Institute out of options to resolve the problem
Yangchen C Rinzin
Many deaf students are agitated that they cannot watch their lessons and news on television. They say the interpreter on the screen is hardly visible.
Wangsel Institute of the Deaf and Bhutan Broadcasting Service (BBS) made a special arrangement and introduced a sign language programme last year which has become popular.
As the newsreader reads the news, a teacher from the institute interprets it in sign language simultaneously. It appears on the bottom right side of the TV screen.
Following the closure of their schools, their learning like in other schools has shifted to TV especially to update on news. But students can’t decipher what is shown on TV because of a problem.
Most of the local cable operators, especially in Thimphu and a few other dzongkhags, have placed their logos exactly where the interpreter appears on the screen.
For instance, the logo of Etho Metho cable in Thimphu on the screen covers the interpreter on the screen. This has blocked the entire interpreter and the students can’t make out a thing.
A deaf student, as explained through his teachers, said that because the logo blocks the interpreter they land up watching other TV channels even if they don’t understand.
“I’ve missed out many news these days, as it’s of no use watching BBS,” another student said. “We’re not sure where are we supposed to request and get help, as we like watching the news every weekend.”
Many of the deaf students have also expressed similar problems to teachers but they haven’t found a solution. “We’re not sure whom to complain about this,” a teacher said.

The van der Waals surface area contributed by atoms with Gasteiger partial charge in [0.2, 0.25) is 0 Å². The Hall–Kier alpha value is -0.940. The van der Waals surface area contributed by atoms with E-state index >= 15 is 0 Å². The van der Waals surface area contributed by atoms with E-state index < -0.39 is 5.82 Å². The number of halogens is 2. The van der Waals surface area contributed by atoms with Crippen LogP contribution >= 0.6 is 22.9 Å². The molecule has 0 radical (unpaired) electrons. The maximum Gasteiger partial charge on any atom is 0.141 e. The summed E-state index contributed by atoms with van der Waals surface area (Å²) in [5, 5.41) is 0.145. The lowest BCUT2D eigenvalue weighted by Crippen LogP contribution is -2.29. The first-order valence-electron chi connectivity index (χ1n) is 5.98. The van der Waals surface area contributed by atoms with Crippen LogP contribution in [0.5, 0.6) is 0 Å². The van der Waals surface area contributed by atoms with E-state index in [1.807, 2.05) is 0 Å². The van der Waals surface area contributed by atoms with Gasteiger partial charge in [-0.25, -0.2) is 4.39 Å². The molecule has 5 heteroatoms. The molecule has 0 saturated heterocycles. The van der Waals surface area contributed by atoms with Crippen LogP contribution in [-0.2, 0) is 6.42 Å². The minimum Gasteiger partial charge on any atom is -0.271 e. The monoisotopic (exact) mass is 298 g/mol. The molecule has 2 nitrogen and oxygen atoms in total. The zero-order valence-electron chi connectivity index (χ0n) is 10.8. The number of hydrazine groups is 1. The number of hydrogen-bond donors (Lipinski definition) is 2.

Students said that this has defeated the purpose of the initiative. The students are facing this problem at a time when it has become important for them to stay informed about the pandemic.
The students also keep up to date on the Covid-19 issues and also watches a press conference every Friday.
With the difficulty in understanding because of the logo the students try to update themselves from the social media where other media broadcast the conference live. But this has proven expensive for them with high data charge.
A student said either the cable could remove the logo or BBS could place the interpreter on the left side.
However, this issue is not with all the cables in the country.
The institute’s principal Dechen Tshering said that there was a similar issue in Paro but it was resolved after requesting the cable operator to remove the logo.
“However, we’re not sure whom to write to help the students, as we cannot call entire 20 dzongkhags,” he said. “We had once requested BBS to lift the video little up or increase the size but looks like the issue is still there.”
On the other hand, BBS cannot move the interpreter because during the news broadcast, the interviewee’s details are shown in a strap and this would also block the interpreter. The decision to place on the right was made following the international norm and after consulting the institute earlier.
The principal said that it was scientifically proven that eyeballs move from left to right meaning a deaf student looks at the image and then automatically looks at the right for the interpreter to understand the image.
“We’re not sure if we’ve to write to any authority to request the cable to remove the logo,” he said.
The institute is still trying to figure out a solution.
Meanwhile, an official from the Etho Metho Cable said that it would be not possible to remove the logo or change its position, as it is digitalised.
“To change or remove, we must have an engineer from India to do that. But we cannot call the technician because of the Covid-19 so, we cannot do anything.”